Four years ago my home town was hit by a massive 7.3 earthquake. Unbelievably no-one was killed. But the city was damaged.
It was a massive shock. I was woken from a deep sleep with no idea what the hell was happening. The actual quake lasted 30 seconds and I think it took all of that for me to register it was an earthquake. All my energy was concentrating on staying in bed when the house was trying to throw me out.
I remember the noise. It was incredibly loud. It was the earth moving, rumbling and roaring. The house being twisted in all directions. And furniture being flung over. China and glass smashing.
That was almost worst. I could not hear any other people. I was so scared for them. But like me they were just dazed. I was scared. The kids were not.
But it didn’t stop. Aftershocks kept coming. We had no power. The floors were covered in broken glass and china. It was dark. I was cold.
Andrew and I sat huddled together under the door frame in the downstairs hall, away from glass windows and broken glass. The kids sat in the car listening to the radio.
And slowly the day dawned and we realised how lucky we were.
Four years. Who knows how many aftershocks. And of course the deadly 22 February quake which killed 170 people and really did destroy the city.
Four years of living in a house which noticeably drops downhill, where spilled drinks leave juice rivers across the lounge, where the water drains off the kitchen bench into the rubbish bin, where doors don’t open or shut, and where they have been planed allow the cold winter air to course around the house. Four years of a giant crack in the lawn and under the house, of cracks in the foundation slab which makes the house feel cold and damp.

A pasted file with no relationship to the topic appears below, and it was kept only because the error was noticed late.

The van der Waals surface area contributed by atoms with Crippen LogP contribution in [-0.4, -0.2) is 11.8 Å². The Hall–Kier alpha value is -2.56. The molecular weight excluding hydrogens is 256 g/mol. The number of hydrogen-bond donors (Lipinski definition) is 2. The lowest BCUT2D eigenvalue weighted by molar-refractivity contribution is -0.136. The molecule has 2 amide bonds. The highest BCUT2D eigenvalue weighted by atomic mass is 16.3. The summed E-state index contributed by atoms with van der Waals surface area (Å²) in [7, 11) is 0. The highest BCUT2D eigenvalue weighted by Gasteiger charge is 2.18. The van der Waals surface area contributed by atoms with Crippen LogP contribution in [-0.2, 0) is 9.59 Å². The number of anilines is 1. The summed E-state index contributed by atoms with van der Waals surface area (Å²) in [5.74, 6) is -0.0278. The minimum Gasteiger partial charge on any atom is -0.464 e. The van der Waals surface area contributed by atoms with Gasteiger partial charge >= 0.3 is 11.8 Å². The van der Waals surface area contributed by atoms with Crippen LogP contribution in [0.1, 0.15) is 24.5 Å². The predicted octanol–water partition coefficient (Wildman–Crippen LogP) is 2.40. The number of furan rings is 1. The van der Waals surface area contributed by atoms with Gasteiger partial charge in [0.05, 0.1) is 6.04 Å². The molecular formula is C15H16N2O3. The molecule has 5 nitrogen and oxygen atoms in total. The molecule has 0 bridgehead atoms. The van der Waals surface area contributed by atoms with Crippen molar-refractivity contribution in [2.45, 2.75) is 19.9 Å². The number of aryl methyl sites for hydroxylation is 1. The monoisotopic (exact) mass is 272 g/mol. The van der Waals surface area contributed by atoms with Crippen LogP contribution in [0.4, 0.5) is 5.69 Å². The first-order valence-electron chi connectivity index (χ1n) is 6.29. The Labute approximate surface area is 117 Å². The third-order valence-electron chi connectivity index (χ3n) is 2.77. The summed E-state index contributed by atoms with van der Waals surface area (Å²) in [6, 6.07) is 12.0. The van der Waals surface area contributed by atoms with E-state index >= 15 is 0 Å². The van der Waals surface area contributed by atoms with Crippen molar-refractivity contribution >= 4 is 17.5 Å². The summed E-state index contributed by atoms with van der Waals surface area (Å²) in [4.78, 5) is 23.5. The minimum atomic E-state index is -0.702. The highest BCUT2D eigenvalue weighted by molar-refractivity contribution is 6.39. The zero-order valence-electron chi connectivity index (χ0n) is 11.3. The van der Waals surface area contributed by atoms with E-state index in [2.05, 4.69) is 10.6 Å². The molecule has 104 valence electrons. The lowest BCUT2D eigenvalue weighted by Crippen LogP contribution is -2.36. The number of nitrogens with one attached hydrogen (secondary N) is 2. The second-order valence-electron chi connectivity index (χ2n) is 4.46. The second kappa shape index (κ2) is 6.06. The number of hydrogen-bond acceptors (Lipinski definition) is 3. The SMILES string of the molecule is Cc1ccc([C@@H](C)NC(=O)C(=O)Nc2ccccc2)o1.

Four years of waiting for our house to be rebuilt. Four years of extra car repairs as the fine liquefaction dust stuck in the driveway shingle causes havoc with all things mechanical. Four years of roadworks, road cones, hi vis, bureaucracy.
Four years of not sleeping, of being so tired most of the time, of feeling like a moaning minnie.
Four years of being alive. A survivor. Of realising that actually possessions don’t matter, but people do.
There is no point wondering what if. This is my life now. I have to live it as best I can.
Christchurch. My home town.
Cover photo – the shops at the corner of my street, less than 100 metres from my house.